The door opens slowly and at first, there is nothing. Our eyes adjust but the light is so dim. The long table in view is neatly organized. Candlelight. That’s it. A script, lined paper, and a wood pencil sit in front of every placement. We all take out seats, awaiting further instructions. “Start copying,” he says, and off we go.
First, the date in the top right corner. 1848. Then neat, normalized cursive meets my eye. Handwriting, individualized through the author’s lifetime. Off I went, never thinking about the biological complexity of the process. Until now. Words on a page, written by hand. Through my eyes, reworked by my brain into a series of commands, sent through my muscles, out my right hand, into words on a different page nearly 200 years later.
Errors are inevitable. Unavoidable when dealing with the transfer of information. Therefore, the message can change. And change it does. Words get spelled incorrectly in one manuscript then changed completely in the next. Then a sentence does not make sense so scribes alter them to reestablish meaning. It’s a laborious process, undoubtedly plagued with human error by even the most skilled scribes. But messages, letters, poems, literature, manuscripts, biblical teachings, songs, and much much more were transcribed by hand - page by page - word by word - letter by letter - for longer than most of us realize. Printing, in terms of technology, is new. Brand new even. Script…pen (quill) to paper handwriting, tells us much much more about our literary history.
The Conflict of Adam and Eve with Satan
Textual Details and Analysis
The Conflict of Adam and Eve with Satan is a Christian extracononical text, meaning that it is not a part of the canon of any known church, but it is chronologically placed in a broad family of Old Testament Psuedepigrapha. Psuedepigrapha is literature with no author or a falsely ascribed author. There are no claims to an author of The Conflict of Adam and Eve with Satan, therefore making it psuedepigrapha. The oldest existing copy of this work was found translated in Ge’ez (a language native to Ethiopia) from an Arabic original. It was later translated to German around the 1850’s, then translated into English almost a decade late (from a different German translation). The English translator, S.C. Malan, deemed the first half of the text “The First Book of Adam and Eve” and the second half “The second book of Adam and Eve.” This distinction was never included in the original transcript found in Ge’ez, but the Ethiopic translation is divided into sections of different lengths and subject matter. These books are now part of a larger collection of works, “The Lost Books of the Bible and the Forgotten Books of Eden.”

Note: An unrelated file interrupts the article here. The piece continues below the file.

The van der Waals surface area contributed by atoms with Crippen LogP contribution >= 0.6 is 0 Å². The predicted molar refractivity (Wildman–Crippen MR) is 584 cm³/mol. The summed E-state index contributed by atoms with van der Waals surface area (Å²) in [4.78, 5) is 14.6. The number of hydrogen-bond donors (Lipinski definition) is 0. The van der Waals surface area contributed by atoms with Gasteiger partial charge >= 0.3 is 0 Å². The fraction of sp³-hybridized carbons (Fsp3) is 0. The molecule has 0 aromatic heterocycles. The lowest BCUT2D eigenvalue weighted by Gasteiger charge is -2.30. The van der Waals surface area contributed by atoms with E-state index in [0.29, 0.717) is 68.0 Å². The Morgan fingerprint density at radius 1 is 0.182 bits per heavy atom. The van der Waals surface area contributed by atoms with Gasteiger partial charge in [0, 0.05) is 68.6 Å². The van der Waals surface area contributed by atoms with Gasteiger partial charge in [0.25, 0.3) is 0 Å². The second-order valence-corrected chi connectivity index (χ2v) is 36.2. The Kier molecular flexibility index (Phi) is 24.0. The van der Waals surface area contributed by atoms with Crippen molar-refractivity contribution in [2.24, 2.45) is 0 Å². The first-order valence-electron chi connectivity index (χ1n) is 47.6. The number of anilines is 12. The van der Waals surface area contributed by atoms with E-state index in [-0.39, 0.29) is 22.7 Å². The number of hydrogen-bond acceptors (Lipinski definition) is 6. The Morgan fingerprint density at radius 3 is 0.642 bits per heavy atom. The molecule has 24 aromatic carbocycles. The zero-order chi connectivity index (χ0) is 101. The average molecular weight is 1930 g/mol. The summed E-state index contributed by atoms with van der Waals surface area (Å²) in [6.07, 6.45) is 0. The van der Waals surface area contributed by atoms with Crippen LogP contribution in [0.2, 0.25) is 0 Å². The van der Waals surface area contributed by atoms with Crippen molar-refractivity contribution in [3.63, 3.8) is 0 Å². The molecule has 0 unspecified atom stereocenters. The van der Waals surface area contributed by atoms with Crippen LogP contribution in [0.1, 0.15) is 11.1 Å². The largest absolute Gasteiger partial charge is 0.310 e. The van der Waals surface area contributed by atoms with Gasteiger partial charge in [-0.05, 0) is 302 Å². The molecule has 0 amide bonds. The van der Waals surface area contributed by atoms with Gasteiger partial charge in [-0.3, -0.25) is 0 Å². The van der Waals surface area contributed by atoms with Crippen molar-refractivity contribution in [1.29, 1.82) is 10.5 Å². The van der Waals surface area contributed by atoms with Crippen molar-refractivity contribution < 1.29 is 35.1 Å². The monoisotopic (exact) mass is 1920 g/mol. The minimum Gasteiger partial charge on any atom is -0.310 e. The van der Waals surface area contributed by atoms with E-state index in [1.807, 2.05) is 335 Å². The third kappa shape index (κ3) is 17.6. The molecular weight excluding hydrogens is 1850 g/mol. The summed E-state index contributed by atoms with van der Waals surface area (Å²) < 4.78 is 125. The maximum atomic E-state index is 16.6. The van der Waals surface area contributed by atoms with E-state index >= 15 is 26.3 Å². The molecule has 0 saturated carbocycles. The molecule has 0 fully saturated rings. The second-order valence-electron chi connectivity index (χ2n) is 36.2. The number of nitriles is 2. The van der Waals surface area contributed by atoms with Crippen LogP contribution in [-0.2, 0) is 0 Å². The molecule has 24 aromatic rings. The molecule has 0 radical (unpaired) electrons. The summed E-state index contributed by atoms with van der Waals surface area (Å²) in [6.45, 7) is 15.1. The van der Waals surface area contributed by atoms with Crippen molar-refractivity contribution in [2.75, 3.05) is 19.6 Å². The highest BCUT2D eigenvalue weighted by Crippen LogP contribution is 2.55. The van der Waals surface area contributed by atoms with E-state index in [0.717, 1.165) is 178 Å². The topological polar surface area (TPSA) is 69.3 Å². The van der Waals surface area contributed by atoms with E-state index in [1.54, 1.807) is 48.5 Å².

The textual origin of this work is hard to pin down, however a Syriac work known as The Cave of Treasures contains many similar tales. Also, according to Malan, a slew of stories expanding on the Old Testament are found in the Talmud, the Koran, and other late antique texts. While extracononical, The Conflict of Adam and Eve with Satan is still assumed to have been copied by monks in religious scriptoriums. However, its importance in the Catholic church was far less relevant when compared to books definitively included in the Bible, of which many manuscripts have been uncovered. There are very very few copies of The Conflict of Adam and Eve with Satan at all, indicating that it was rarely transcribed or poorly preserved (not well attended to).
Our readings this week spoke to the transfer of text through human hand, whether that be a translation or a direct copy in order to produce another replica. Like I mentioned earlier, handwritten manuscripts are riddled with human influence, lost with the power of a machine. Trithemius praises scribes and their connection to text. Ælfric worries about his influence over a biblical translation, because he realizes the impossibility of translating sans influence. Print has come a long way. Recent technology has people typing more words per minute than anyone could ever write by hand, which has lead to the mass production of text, like Harlequin Romance novels. But some of us still see the value in handwriting, much like Trithemius, because of a connection to the text and the words and letters we force our muscles to print - a connection unattainable without a pen in hand.